Active and Passive Bass Guitars

I particularly like basses with active / passive switches. Each mode can provide things that the other can’t.


First of all; in my particular bass, active mode provides a more compressed tone with a tighter bottom end. I can’t get the same sound when I set the bass to passive mode and turn up the volume on the amp.

  • On the precision pickup alone, I prefer the raw low-mid power of the passive sound
  • On the jazz pickup alone, I prefer the raw high-mid-rich Jaco’ish passive sound
  • On the PJ mode, I prefer the Marcus Miller’y tight active sound

This is the significant sound difference for me. Beyond that, there are some optional but convenient utilities that I find useful from time to time.

Active Mode Perks

  • I can make the bass mimic other basses easier. Examples:
    • PJ balance, slight bass + treble boost: StingRay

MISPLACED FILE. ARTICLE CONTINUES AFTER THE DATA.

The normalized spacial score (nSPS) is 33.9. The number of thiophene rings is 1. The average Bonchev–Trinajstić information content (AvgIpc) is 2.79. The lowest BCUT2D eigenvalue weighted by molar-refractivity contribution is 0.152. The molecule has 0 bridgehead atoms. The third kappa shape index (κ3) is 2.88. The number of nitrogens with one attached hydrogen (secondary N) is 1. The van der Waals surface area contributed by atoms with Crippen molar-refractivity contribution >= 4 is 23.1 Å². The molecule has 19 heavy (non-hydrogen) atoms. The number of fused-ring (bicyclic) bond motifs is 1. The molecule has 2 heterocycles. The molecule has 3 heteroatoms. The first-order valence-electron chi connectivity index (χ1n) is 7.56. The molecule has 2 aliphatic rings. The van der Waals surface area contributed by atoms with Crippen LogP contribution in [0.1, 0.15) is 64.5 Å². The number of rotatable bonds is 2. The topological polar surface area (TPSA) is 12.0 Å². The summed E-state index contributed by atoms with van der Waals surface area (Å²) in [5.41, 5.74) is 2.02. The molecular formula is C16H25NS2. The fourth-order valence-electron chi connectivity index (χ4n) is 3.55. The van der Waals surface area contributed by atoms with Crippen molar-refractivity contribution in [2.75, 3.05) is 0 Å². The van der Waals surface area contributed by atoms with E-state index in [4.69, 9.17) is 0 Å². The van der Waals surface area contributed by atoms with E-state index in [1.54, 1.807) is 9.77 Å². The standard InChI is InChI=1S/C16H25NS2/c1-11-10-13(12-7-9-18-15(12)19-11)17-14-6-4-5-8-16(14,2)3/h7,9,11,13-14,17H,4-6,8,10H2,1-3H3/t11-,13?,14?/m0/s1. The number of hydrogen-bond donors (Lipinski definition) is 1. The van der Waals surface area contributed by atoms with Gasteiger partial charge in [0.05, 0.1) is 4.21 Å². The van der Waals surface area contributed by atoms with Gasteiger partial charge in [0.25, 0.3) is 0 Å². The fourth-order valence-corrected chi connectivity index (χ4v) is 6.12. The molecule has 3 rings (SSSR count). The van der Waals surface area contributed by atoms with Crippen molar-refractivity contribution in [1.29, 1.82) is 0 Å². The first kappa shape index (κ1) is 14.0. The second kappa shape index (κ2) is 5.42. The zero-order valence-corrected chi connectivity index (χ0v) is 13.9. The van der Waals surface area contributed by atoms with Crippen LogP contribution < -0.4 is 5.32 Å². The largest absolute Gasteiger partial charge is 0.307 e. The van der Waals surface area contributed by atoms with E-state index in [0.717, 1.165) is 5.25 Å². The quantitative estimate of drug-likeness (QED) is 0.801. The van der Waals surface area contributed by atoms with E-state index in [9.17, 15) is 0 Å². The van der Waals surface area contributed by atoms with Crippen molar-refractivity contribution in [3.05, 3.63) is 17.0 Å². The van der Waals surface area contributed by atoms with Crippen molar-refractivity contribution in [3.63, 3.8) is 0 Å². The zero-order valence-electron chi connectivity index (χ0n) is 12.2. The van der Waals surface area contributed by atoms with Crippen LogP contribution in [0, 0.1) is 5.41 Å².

• PJ balance with slight P emphasis, slight bass + extreme treble boost: Maple 70s Jazz
  • On some rehearsals; if I need to go into the desk directly, I can alter my sound right from the active EQ under my hand. That’s one (EQ) pedal / cable / power supply less – means that I can just grab my bass and go.
  • If I need to change my sound during a live show for a song or two; I can do it on my bass. That’s one pedal less + don’t need to turn back to the amp and get suspicious looks from the sound guy.
  • If the backline doesn’t have any active DI’s and the cables are long, using the bass in active mode helps keeping a low-impedance signal and keep my treble alive (worst case: boost treble on the bass EQ).

Passive Mode Perks

  • If my batteries or preamp die during the show, I can simply switch back to passive mode, turn the volume up a bit and keep playing without any interruption.
  • In the studio; if the producer insists to record me in passive mode, he can.

One thought on “Active and Passive Bass Guitars

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